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Positive impact of IGF-1-coupled nanoparticles on the differentiation potential of human chondrocytes cultured on collagen scaffolds

Authors Pasold J, Zander K, Heskamp B, Grüttner C, Lüthen F, Tischer T, Jonitz-Heincke A, Bader R

Received 18 August 2014

Accepted for publication 25 October 2014

Published 4 February 2015 Volume 2015:10(1) Pages 1131—1143

DOI https://doi.org/10.2147/IJN.S72872

Checked for plagiarism Yes

Review by Single-blind

Peer reviewer comments 3

Editor who approved publication: Dr Thomas J Webster

Juliane Pasold,1 Kathleen Zander,1 Benjamin Heskamp,1 Cordula Grüttner,2 Frank Lüthen,3 Thomas Tischer,1 Anika Jonitz-Heincke,1 Rainer Bader1

1Department of Orthopaedics, Biomechanics and Implant Technology Laboratory, University Medicine Rostock, Rostock, Germany; 2Micromod Particletechnology GmbH, Rostock, Germany; 3Institute of Cell Biology, University Medicine Rostock, Rostock, Germany

Purpose: In the present study, silica nanoparticles (sNP) coupled with insulin-like growth factor 1 (IGF-1) were loaded on a collagen-based scaffold intended for cartilage repair, and the influence on the viability, proliferation, and differentiation potential of human primary articular chondrocytes was examined.
Methods: Human chondrocytes were isolated from the hyaline cartilage of patients (n=4, female, mean age: 73±5.1 years) undergoing primary total knee joint replacement. Cells were dedifferentiated and then cultivated on a bioresorbable collagen matrix supplemented with fluorescent sNP coupled with IGF-1 (sNP–IGF-1). After 3, 7, and 14 days of cultivation, cell viability and integrity into the collagen scaffold as well as metabolic cell activity and synthesis rate of matrix proteins (collagen type I and II) were analyzed.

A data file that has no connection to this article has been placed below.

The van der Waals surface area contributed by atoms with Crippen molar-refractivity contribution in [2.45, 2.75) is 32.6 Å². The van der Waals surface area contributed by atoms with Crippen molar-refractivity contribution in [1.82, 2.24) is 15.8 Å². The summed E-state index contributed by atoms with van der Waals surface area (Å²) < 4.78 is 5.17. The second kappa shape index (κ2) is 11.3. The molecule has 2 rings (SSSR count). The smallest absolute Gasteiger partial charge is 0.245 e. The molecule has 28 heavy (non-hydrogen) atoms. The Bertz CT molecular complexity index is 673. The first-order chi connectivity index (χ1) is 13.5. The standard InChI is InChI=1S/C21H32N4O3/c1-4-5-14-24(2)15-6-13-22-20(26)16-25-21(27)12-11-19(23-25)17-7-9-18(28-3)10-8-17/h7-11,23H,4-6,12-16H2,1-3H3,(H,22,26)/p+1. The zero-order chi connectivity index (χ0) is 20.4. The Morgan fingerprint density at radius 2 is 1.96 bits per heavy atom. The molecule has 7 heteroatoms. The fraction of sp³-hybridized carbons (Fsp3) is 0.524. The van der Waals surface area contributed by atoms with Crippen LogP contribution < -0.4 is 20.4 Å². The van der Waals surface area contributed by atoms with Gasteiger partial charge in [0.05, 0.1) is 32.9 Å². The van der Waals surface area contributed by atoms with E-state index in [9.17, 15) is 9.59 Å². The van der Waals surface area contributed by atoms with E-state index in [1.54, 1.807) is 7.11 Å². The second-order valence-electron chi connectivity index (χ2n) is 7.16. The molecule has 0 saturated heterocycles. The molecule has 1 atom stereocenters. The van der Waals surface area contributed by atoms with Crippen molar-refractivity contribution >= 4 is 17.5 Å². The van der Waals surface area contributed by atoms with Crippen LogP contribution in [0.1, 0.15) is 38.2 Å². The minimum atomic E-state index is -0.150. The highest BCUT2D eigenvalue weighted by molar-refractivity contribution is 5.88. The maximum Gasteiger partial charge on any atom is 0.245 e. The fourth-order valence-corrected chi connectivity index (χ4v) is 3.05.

Results: The number of vital cells increased over 14 days of cultivation, and the cells were able to infiltrate the collagen matrix (up to 120 µm by day 7). Chondrocytes cultured on the collagen scaffold supplemented with sNP–IGF-1 showed an increase in metabolic activity (5.98-fold), and reduced collagen type I (1.58-fold), but significantly increased collagen type II expression levels (1.53-fold; P=0.02) after 7 days of cultivation compared to 3 days. In contrast, chondrocytes grown in a monolayer on plastic supplemented with sNP-IGF-1 had significantly lower metabolic activity (1.32-fold; P=0.007), a consistent amount of collagen type I, and significantly reduced collagen type II protein expression (1.86-fold; P=0.001) after 7 days compared to 3 days.
Conclusion: Collagen-based scaffolds enriched with growth factors, such as IGF-1 coupled to nanoparticles, represent an improved therapeutic intervention for the targeted and controlled treatment of articular cartilage lesions.

Keywords: chondrogenic differentiation, silica nanoparticles, growth factor, 3D-matrix, cartilage repair


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